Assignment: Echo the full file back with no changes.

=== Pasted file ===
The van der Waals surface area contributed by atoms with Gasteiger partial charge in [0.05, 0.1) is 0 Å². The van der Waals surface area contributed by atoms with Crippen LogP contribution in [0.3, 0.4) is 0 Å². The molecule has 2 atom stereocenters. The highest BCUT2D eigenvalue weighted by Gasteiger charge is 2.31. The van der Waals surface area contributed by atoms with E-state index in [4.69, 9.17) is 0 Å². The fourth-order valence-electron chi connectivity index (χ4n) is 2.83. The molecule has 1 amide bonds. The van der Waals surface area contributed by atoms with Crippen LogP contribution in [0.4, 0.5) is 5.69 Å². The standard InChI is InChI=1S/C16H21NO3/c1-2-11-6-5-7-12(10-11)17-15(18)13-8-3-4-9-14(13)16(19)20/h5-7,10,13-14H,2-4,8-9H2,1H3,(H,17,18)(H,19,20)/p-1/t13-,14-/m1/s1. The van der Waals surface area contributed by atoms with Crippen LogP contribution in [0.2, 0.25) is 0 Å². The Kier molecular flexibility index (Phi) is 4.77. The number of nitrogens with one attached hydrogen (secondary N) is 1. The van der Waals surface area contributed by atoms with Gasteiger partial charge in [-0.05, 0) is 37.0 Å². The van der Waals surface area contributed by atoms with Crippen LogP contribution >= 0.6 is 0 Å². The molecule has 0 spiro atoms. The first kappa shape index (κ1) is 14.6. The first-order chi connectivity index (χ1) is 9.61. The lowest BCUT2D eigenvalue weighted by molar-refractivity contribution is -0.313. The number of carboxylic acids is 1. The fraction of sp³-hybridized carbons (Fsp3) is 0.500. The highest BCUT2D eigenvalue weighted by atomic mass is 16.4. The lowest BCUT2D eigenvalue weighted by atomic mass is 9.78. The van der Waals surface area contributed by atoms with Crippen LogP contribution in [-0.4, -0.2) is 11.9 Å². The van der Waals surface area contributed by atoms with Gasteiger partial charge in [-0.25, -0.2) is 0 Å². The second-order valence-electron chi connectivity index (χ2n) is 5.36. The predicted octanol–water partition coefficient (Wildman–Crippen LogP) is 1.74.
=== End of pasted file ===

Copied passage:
The van der Waals surface area contributed by atoms with Gasteiger partial charge in [0.05, 0.1) is 0 Å². The van der Waals surface area contributed by atoms with Crippen LogP contribution in [0.3, 0.4) is 0 Å². The molecule has 2 atom stereocenters. The highest BCUT2D eigenvalue weighted by Gasteiger charge is 2.31. The van der Waals surface area contributed by atoms with E-state index in [4.69, 9.17) is 0 Å². The fourth-order valence-electron chi connectivity index (χ4n) is 2.83. The molecule has 1 amide bonds. The van der Waals surface area contributed by atoms with Crippen LogP contribution in [0.4, 0.5) is 5.69 Å². The standard InChI is InChI=1S/C16H21NO3/c1-2-11-6-5-7-12(10-11)17-15(18)13-8-3-4-9-14(13)16(19)20/h5-7,10,13-14H,2-4,8-9H2,1H3,(H,17,18)(H,19,20)/p-1/t13-,14-/m1/s1. The van der Waals surface area contributed by atoms with Crippen LogP contribution in [0.2, 0.25) is 0 Å². The Kier molecular flexibility index (Phi) is 4.77. The number of nitrogens with one attached hydrogen (secondary N) is 1. The van der Waals surface area contributed by atoms with Gasteiger partial charge in [-0.05, 0) is 37.0 Å². The van der Waals surface area contributed by atoms with Crippen LogP contribution >= 0.6 is 0 Å². The molecule has 0 spiro atoms. The first kappa shape index (κ1) is 14.6. The first-order chi connectivity index (χ1) is 9.61. The lowest BCUT2D eigenvalue weighted by molar-refractivity contribution is -0.313. The number of carboxylic acids is 1. The fraction of sp³-hybridized carbons (Fsp3) is 0.500. The highest BCUT2D eigenvalue weighted by atomic mass is 16.4. The lowest BCUT2D eigenvalue weighted by atomic mass is 9.78. The van der Waals surface area contributed by atoms with Crippen LogP contribution in [-0.4, -0.2) is 11.9 Å². The van der Waals surface area contributed by atoms with Gasteiger partial charge in [-0.25, -0.2) is 0 Å². The second-order valence-electron chi connectivity index (χ2n) is 5.36. The predicted octanol–water partition coefficient (Wildman–Crippen LogP) is 1.74.